Scientists may find the cure of Parkinson’s disease

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In a new study from the University of Bath, researchers found a molecule that shows promise in preventing Parkinson’s disease.

It has the potential to be developed into a drug to treat the deadly neurodegenerative disease.

Today there are only medicines to treat the symptoms of Parkinson’s. This study may help develop a drug that can return people to good health even before symptoms develop.

Parkinson’s Disease is characterized by a specific protein in human cells ‘misfolding’, where it becomes aggregated and malfunctions.

The protein—alpha-synuclein (αS) – is abundant in all human brains. After misfolding, it accumulates in large masses, known as Lewy bodies.

These masses consist of αS aggregates that are toxic to dopamine-producing brain cells, causing them to die.

It is this drop in dopamine signaling that triggers the symptoms of Parkinson’s Disease, as the signals transmitting from the brain to the body become noisy, leading to the distinctive tremors seen in sufferers.

The team previously analyzed a vast library of peptides (short chains of amino acids—the building blocks of proteins) to find the best candidate for preventing αS misfolding.

Of the 209,952 peptides screened in earlier work by scientists at Bath, peptide 4554W showed the most promise.

In the current study, the team tweaked peptide 4554W to optimize its function.

The new version of the molecule—4654W(N6A)—contains two modifications to the parental amino-acid sequence and has proven to be significantly more effective at reducing αS misfolding, aggregation and toxicity.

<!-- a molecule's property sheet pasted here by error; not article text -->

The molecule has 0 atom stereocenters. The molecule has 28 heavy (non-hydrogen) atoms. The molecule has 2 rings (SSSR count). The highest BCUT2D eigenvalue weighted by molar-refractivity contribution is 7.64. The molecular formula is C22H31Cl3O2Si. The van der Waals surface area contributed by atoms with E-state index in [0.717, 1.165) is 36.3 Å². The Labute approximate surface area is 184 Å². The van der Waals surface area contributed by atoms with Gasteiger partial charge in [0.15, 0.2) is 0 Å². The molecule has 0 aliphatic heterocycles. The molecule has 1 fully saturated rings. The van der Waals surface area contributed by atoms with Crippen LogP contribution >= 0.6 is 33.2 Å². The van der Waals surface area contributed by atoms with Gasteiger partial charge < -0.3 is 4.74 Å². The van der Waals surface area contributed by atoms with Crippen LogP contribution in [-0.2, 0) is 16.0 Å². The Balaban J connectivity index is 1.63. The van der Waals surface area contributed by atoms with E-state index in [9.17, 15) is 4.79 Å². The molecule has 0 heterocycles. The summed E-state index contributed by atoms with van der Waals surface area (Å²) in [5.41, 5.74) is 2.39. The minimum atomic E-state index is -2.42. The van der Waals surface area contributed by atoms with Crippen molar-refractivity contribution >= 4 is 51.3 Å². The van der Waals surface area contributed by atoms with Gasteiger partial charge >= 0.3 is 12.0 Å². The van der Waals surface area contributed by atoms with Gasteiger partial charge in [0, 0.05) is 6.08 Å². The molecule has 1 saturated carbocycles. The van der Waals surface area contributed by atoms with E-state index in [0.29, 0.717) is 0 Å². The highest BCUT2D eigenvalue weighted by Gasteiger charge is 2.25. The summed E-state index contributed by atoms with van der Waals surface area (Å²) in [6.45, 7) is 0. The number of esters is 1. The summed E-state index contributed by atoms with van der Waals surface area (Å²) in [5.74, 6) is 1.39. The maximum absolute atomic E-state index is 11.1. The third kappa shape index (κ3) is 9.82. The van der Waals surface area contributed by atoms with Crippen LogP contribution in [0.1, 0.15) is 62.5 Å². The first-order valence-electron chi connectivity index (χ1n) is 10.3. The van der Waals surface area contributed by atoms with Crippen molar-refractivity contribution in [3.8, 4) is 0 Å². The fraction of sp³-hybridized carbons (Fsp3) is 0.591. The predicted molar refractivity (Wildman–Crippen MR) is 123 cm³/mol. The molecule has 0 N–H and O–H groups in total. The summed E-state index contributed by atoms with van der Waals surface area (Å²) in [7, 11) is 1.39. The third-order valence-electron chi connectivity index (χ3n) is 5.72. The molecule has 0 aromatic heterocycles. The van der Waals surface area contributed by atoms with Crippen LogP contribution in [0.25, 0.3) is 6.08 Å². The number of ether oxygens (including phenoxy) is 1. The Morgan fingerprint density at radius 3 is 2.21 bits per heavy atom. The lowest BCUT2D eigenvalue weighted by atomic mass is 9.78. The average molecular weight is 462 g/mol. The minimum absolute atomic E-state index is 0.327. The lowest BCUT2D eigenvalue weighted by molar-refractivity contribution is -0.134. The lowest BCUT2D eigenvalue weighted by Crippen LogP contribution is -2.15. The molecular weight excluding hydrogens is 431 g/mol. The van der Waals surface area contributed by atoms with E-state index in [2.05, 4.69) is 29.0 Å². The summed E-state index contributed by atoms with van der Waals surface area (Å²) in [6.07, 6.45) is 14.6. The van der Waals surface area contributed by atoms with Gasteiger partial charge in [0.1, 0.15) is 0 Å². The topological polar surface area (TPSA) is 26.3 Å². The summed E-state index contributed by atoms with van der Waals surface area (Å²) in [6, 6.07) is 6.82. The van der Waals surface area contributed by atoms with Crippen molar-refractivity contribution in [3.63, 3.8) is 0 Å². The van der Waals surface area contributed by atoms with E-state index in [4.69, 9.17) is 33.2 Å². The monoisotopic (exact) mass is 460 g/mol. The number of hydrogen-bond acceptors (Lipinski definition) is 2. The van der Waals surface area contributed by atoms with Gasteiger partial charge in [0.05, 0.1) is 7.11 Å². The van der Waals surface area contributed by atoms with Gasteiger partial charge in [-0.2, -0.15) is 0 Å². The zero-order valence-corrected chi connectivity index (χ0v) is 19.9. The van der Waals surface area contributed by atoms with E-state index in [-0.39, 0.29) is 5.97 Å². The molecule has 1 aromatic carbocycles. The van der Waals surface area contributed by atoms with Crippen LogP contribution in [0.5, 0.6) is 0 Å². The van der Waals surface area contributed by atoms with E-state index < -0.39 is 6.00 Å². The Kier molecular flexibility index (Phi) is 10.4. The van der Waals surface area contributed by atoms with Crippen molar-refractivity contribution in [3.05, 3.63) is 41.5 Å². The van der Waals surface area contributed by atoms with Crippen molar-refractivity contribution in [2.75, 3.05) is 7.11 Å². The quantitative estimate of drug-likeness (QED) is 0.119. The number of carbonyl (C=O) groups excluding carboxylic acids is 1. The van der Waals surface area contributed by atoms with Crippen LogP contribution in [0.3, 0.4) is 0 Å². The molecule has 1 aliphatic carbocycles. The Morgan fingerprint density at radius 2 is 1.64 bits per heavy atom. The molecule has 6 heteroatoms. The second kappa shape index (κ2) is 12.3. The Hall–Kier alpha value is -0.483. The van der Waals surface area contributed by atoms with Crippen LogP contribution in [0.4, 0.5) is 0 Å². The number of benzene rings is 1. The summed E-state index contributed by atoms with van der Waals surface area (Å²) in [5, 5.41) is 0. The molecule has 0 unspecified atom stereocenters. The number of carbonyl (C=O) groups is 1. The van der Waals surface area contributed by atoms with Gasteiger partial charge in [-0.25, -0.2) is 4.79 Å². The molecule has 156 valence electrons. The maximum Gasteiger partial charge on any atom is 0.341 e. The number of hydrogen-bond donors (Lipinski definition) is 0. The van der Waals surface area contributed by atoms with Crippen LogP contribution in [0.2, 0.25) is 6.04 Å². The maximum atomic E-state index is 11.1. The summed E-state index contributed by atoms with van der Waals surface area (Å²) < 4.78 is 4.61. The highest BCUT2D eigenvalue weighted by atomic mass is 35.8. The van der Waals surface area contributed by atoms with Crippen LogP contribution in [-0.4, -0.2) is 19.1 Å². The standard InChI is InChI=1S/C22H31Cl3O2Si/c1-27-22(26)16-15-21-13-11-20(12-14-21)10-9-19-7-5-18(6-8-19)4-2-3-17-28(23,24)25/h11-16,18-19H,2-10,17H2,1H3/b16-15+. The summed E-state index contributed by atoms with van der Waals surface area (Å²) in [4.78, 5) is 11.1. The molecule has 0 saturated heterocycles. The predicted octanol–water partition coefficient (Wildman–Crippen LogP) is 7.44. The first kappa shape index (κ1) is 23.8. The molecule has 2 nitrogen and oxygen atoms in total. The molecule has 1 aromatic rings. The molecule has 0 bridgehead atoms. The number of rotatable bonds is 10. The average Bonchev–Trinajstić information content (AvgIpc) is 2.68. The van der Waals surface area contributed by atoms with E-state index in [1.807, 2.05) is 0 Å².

The team says the effectiveness of the 4654W(N6A) is very exciting, as it highlights where to target to suppress the toxicity.

Not only will this research lead to the development of new treatments to prevent the disease, but it is also uncovering fundamental mechanisms of the disease itself.

This research also has implications for Alzheimer’s disease, Type 2 diabetes and other serious human diseases where symptoms are triggered by protein misfolding.

If you care about Parkinson’s disease, please read studies about gut inflammation may initiate Parkinson’s disease and findings of a new early sign of Parkinson’s disease.

For more information about Parkinson’s disease and your health, please see recent studies about this stuff in berries may prevent and reverse Parkinson’s disease and results showing that eye tests could predict Parkinson’s disease 18 months ahead.

The study is published in the Journal of Molecular Biology. One author of the study is Professor Jody Mason.

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